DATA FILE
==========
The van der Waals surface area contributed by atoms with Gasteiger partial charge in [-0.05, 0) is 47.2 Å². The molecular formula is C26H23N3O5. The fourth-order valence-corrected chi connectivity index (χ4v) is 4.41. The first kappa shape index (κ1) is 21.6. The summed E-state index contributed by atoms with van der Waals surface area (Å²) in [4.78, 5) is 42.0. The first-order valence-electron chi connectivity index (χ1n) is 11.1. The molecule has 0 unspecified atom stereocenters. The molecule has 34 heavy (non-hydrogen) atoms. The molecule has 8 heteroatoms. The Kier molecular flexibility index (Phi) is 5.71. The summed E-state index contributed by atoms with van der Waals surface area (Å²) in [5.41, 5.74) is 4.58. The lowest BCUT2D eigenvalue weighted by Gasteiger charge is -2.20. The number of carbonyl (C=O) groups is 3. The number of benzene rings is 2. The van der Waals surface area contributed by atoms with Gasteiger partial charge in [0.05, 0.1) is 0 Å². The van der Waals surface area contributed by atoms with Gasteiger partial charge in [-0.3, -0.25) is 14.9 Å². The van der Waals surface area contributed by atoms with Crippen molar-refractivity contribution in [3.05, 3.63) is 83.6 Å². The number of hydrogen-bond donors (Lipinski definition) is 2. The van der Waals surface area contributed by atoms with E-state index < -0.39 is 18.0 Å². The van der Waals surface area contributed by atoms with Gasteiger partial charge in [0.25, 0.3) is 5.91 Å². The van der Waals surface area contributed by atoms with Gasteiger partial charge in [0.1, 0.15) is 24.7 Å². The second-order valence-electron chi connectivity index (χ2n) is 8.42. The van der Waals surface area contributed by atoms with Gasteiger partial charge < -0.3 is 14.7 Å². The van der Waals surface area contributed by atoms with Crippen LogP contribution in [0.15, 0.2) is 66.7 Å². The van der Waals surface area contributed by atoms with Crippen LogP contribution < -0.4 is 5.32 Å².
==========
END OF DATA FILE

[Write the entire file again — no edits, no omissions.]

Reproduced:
The van der Waals surface area contributed by atoms with Gasteiger partial charge in [-0.05, 0) is 47.2 Å². The molecular formula is C26H23N3O5. The fourth-order valence-corrected chi connectivity index (χ4v) is 4.41. The first kappa shape index (κ1) is 21.6. The summed E-state index contributed by atoms with van der Waals surface area (Å²) in [4.78, 5) is 42.0. The first-order valence-electron chi connectivity index (χ1n) is 11.1. The molecule has 0 unspecified atom stereocenters. The molecule has 34 heavy (non-hydrogen) atoms. The molecule has 8 heteroatoms. The Kier molecular flexibility index (Phi) is 5.71. The summed E-state index contributed by atoms with van der Waals surface area (Å²) in [5.41, 5.74) is 4.58. The lowest BCUT2D eigenvalue weighted by Gasteiger charge is -2.20. The number of carbonyl (C=O) groups is 3. The number of benzene rings is 2. The van der Waals surface area contributed by atoms with Gasteiger partial charge in [0.05, 0.1) is 0 Å². The van der Waals surface area contributed by atoms with Gasteiger partial charge in [-0.3, -0.25) is 14.9 Å². The van der Waals surface area contributed by atoms with Crippen molar-refractivity contribution in [3.05, 3.63) is 83.6 Å². The number of hydrogen-bond donors (Lipinski definition) is 2. The van der Waals surface area contributed by atoms with E-state index < -0.39 is 18.0 Å². The van der Waals surface area contributed by atoms with Gasteiger partial charge in [0.25, 0.3) is 5.91 Å². The van der Waals surface area contributed by atoms with Gasteiger partial charge in [0.1, 0.15) is 24.7 Å². The second-order valence-electron chi connectivity index (χ2n) is 8.42. The van der Waals surface area contributed by atoms with Gasteiger partial charge < -0.3 is 14.7 Å². The van der Waals surface area contributed by atoms with Crippen LogP contribution in [0.15, 0.2) is 66.7 Å². The van der Waals surface area contributed by atoms with Crippen LogP contribution < -0.4 is 5.32 Å².